Apple has said it will spend $10bn on data centres in the US over the next five years, and will set up a new $1bn campus in Texas.
The iGiant announced the plans for the US expansion today, buttering up the administration with promises of 20,000 new jobs in the country by 2023.
It comes after president Donald Trump criticised the firm for not building in the US, dangling the idea it could pay "zero tax" to ditch Chinese plants.
Apple prices may increase because of the massive Tariffs we may be imposing on China - but there is an easy solution where there would be ZERO tax, and indeed a tax incentive. Make your products in the United States instead of China. Start building new plants now. Exciting! #MAGA— Donald J. Trump (@realDonaldTrump) September 8, 2018
The new campus, in North Austin, will be 133 acres and create jobs in engineering, R&D, operations, finance, sales and customer support.
Meanwhile, some $4.5m of the bit barn cash will be spent this year and the next, Apple said.
The firm is already in the process of expanding its data centres in North Carolina, Arizona and Nevada and last year announced it was building a new data centre in Waukee, Iowa, forking out £1.3bn for the work.
Outside the US, the firm is constructing two data centres in Denmark, having decided to build a second in the nation after scrapping plans for an Irish data centre following a drawn-out legal battle with local protesters.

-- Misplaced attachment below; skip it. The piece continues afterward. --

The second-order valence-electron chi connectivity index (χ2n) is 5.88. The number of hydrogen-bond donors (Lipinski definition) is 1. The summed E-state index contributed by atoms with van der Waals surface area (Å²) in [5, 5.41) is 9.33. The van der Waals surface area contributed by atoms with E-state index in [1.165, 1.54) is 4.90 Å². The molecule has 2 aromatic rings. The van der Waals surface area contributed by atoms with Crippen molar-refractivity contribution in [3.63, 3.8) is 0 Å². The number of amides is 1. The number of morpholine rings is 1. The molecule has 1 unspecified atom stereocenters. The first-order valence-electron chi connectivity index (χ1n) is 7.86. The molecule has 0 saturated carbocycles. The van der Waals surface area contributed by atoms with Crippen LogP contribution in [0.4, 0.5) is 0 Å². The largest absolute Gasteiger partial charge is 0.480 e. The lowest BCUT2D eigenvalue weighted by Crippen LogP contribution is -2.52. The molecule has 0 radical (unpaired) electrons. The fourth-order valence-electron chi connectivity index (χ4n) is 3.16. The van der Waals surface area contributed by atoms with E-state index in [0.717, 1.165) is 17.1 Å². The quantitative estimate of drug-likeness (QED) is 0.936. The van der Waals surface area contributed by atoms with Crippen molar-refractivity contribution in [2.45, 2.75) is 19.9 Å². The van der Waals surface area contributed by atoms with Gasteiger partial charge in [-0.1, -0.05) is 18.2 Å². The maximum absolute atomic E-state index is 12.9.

And last year it announced it would set up its first data centre in China, as part of a $1bn investment in the nation's province of Guizhou and in order to comply with new cybersecurity regulations the country had introduced.
Apple makes much of its green credentials; all of its data centres have run on 100 per cent renewable energy since 2013. In contrast, Facebook was still approaching the 50 per cent mark in 2016.
The news of Apple's US expansion came as Microsoft bought up 130 hectares of land in Sweden, paying two municipalities a total of $29.6m for the two plots. It didn't say what it planned to do with them, but it is widely thought the space has been pegged for data centres.
Meanwhile, AWS this week launched a new cloud region in Stockholm, which is its fifth in Europe. The firm now has 60 availability zones in 20 infrastructure regions. ®
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